If you choose IV sedation or general anesthesia, your dentist will give you complete instructions on how to prepare for your appointment. This may involve fasting after midnight the night before your surgery and no to take any certain medications a few days prior. Don’t stop consuming medication before discussing it with your surgeon.

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Frequently asked questions

01. Why do wisdom teeth need to be removed?
Wisdom teeth, also known as third molars, often need to be removed due to various reasons. They may not have enough space to erupt properly, leading to impaction (when the tooth is trapped beneath the gum line or jawbone). Impacted wisdom teeth can cause pain, infection, damage to adjacent teeth, and other dental problems. Additionally, even if they partially erupt, they can be difficult to clean, making them more susceptible to decay and gum disease.
02. When should wisdom teeth be removed?
The timing for wisdom tooth removal varies for each individual. In some cases, early removal during the teenage years is recommended to prevent potential problems. However, for others, if the wisdom teeth are not causing any issues and are in a good position, they may not need to be removed. Dentists typically evaluate the need for wisdom tooth extraction through dental exams, X-rays, and considering factors such as the patient's age, tooth positioning, and potential future complications.
03. Is wisdom tooth removal painful?
The procedure itself is usually not painful, as it is performed under local anesthesia or sedation to ensure the patient's comfort. However, some discomfort and swelling may be experienced during the healing process. Dentists often prescribe pain medications or recommend over-the-counter pain relievers to manage any post-operative discomfort. Following the dentist's instructions for post-operative care can help minimize pain and promote faster healing.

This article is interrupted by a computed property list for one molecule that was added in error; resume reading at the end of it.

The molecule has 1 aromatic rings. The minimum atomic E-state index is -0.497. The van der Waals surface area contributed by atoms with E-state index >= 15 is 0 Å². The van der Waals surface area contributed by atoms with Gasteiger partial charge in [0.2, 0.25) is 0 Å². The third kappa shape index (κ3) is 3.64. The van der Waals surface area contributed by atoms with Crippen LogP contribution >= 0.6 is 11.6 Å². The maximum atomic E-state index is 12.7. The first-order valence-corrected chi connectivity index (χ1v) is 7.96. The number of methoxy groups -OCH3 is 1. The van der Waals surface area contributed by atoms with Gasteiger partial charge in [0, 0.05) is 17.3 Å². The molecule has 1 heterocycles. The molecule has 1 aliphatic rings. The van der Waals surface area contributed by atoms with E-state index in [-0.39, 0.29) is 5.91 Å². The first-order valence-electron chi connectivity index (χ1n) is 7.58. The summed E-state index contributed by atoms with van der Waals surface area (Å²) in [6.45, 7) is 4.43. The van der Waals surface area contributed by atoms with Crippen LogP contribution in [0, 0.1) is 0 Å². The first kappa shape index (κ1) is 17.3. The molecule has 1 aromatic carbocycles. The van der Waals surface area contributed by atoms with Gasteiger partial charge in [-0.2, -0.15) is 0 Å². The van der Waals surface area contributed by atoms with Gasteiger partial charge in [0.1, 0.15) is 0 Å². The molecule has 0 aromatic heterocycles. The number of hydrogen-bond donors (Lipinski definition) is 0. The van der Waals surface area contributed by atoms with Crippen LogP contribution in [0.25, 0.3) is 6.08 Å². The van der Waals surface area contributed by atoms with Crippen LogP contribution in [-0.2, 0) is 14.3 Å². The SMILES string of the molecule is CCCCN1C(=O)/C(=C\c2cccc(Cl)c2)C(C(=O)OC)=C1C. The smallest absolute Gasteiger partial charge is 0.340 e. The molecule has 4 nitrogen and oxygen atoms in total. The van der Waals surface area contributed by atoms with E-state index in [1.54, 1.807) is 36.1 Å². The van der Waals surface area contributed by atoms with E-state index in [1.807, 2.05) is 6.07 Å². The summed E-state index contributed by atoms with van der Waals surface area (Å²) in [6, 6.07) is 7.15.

04. What can I expect during the wisdom tooth removal procedure?
During the procedure, the dentist or oral surgeon will make an incision in the gum tissue if necessary, remove any bone that blocks access to the tooth, and extract the wisdom tooth. Stitches may be used to close the incision. The length and complexity of the procedure depend on the position and condition of the wisdom teeth. The dentist will provide instructions on pre-operative and post-operative care, including dietary restrictions, oral hygiene practices, and medication usage.
05. Are there any risks or complications associated with wisdom tooth removal?
As with any surgical procedure, there are potential risks and complications associated with wisdom tooth removal, although they are relatively rare. These can include bleeding, infection, dry socket (a painful condition where the blood clot dislodges or dissolves prematurely), nerve damage, and sinus problems (for upper wisdom teeth). Following the dentist's instructions, attending follow-up appointments, and promptly reporting any concerns or complications can help mitigate risks and ensure proper healing.